Domestic natural gas is abundant and inexpensive, largely due to the newer drilling and extraction techniques that came into widespread use a decade ago.
The Haynesville Shale was a popular location for energy companies to drill in 2007 and 2008, when U.S. gas prices briefly topped $13 a million British thermal units. Local governments in Louisiana, flush with tax receipts, handed out bonuses to employees and built new high-school football fields.
But the region’s gas was buried in deep, hot rocks, making it relatively expensive to produce. And when gas prices fell to below $4 a BTU in 2009, energy companies moved their drilling rigs elsewhere. Some went in search of more lucrative oil in North Dakota and Texas; others went northward to Pennsylvania, where the gas-rich Marcellus Shale was less costly to produce.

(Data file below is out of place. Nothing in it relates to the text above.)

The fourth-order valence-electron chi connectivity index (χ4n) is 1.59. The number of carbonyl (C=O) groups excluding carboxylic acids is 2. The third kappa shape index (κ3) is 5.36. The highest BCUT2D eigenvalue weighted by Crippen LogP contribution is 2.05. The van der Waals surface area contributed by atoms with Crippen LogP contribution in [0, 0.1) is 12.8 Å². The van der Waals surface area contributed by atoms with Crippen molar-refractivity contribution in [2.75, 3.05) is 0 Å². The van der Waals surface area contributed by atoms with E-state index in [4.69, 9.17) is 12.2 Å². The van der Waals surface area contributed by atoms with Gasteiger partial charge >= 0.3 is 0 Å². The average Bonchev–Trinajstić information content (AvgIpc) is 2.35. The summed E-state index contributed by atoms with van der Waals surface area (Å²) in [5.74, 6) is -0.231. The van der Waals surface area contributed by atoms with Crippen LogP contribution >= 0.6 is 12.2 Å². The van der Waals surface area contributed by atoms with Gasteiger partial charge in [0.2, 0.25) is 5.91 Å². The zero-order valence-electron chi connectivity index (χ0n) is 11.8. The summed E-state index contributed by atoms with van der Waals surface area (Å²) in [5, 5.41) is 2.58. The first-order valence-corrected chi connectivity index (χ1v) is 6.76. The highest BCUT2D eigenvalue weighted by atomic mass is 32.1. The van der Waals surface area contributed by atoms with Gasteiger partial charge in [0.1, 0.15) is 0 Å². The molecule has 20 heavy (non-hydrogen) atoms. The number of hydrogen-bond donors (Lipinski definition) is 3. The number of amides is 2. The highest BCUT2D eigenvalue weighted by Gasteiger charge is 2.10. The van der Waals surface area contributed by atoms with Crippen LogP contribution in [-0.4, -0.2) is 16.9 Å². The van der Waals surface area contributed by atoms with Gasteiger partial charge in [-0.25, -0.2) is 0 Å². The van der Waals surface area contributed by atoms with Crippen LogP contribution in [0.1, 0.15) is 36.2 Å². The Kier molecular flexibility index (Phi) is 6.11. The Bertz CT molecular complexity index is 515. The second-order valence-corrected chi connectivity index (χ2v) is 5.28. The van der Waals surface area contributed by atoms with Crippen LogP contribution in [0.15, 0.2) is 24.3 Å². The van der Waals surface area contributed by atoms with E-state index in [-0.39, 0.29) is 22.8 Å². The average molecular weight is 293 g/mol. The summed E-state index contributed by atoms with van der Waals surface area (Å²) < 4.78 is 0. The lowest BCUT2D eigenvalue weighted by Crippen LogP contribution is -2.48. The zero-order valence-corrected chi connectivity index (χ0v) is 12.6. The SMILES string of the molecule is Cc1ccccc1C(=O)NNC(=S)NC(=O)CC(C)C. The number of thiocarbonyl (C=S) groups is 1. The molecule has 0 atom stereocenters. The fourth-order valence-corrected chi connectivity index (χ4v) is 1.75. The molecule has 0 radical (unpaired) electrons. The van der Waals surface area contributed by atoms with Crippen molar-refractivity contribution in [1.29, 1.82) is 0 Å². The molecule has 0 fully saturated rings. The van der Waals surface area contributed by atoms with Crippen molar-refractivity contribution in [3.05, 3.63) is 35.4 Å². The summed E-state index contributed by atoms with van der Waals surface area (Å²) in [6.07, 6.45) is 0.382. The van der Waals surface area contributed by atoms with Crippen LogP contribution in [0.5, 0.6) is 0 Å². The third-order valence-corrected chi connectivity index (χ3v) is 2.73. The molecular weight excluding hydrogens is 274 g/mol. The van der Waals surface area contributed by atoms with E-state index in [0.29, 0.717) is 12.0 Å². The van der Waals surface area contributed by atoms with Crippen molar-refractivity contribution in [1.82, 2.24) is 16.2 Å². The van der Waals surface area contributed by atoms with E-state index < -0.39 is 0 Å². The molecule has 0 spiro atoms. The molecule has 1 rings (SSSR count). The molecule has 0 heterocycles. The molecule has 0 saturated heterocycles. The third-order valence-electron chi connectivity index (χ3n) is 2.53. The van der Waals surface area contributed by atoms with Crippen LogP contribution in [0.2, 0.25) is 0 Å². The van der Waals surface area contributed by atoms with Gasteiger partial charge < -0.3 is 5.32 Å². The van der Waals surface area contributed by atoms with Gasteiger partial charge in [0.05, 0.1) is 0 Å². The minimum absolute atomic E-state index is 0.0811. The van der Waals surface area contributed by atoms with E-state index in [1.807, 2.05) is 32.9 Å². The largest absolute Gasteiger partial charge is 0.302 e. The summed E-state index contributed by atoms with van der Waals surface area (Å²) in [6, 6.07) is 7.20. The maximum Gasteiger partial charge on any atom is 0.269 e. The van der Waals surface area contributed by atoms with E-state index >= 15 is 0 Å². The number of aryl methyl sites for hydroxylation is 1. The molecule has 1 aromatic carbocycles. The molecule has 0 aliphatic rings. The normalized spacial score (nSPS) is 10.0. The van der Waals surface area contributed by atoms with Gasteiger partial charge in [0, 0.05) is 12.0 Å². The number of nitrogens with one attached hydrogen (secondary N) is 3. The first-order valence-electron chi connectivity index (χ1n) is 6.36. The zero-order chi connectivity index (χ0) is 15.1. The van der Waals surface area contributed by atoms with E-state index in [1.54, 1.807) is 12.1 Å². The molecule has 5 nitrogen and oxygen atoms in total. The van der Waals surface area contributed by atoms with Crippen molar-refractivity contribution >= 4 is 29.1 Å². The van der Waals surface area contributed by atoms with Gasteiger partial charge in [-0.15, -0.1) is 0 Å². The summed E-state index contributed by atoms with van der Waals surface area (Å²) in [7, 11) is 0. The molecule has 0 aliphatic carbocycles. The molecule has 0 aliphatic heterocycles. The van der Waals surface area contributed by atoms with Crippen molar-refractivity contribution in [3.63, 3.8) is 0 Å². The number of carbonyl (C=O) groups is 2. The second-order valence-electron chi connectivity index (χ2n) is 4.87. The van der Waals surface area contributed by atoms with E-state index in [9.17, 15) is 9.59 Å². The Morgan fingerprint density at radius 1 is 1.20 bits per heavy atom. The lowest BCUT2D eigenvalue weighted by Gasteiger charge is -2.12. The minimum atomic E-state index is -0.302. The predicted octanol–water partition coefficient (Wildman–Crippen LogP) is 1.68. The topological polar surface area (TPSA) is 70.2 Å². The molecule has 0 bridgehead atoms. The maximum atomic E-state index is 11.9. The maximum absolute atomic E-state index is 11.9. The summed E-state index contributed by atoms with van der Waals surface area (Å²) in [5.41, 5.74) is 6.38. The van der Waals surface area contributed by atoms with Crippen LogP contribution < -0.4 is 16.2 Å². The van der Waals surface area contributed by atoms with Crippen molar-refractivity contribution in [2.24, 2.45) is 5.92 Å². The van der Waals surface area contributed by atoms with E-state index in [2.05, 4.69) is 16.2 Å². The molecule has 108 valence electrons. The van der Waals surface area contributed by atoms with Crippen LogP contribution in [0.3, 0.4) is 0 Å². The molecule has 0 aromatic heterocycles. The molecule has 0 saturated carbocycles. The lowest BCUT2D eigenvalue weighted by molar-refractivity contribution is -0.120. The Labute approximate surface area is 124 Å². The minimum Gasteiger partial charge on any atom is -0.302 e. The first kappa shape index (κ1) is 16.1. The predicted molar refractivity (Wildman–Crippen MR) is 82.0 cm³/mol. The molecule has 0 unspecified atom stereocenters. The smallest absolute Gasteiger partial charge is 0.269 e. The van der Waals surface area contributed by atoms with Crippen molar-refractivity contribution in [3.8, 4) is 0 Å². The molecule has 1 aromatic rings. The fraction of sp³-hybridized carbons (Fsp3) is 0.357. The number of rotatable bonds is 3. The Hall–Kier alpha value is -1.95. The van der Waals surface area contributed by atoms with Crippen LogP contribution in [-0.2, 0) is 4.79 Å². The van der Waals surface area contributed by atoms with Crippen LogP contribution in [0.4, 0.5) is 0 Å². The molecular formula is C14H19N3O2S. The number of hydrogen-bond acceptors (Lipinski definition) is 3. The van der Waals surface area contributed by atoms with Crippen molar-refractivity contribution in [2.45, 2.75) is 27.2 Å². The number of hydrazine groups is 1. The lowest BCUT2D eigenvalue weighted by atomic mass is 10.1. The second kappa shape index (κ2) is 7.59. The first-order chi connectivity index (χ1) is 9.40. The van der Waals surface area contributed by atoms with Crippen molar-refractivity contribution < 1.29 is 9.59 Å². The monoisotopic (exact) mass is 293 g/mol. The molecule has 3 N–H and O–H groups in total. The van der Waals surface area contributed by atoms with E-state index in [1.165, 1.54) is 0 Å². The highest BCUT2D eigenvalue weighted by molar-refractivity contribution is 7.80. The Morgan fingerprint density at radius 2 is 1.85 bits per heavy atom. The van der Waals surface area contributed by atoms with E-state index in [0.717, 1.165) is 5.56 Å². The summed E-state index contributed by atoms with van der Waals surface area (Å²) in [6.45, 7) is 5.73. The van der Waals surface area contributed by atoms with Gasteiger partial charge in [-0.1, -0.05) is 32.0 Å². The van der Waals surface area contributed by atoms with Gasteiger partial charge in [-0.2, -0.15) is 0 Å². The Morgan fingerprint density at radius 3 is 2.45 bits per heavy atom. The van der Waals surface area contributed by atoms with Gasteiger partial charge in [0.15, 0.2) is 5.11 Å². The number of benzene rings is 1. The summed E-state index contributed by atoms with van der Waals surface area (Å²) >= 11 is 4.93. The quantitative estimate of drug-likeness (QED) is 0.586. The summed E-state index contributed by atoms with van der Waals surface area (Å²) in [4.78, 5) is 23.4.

But a few companies never left and kept drilling a handful of wells each year. Recently, Comstock, Chesapeake and closely-held Vine Oil & Gas LP drilled Haynesville wells that suggest the gas is economic to exploit at today’s lower prices.
In August, Comstock officials told investors that it could get a 30% return on its new wells even with gas at $2.50 a million BTUs. The Frisco, Texas-based company plans to drill more wells in Louisiana’s Haynesville than it will in the oily Eagle Ford Shale in South Texas.
Comstock shares have tripled since it released news of its new Haynesville wells. “It was a bold move to return to the Haynesville and I know there were a lot of doubters out there,” Kim Pacanovksy, an equity researcher at Imperial Capital LLC, said on an investor call with Comstock management, “but you’re starting to see dividends now, so congratulations.”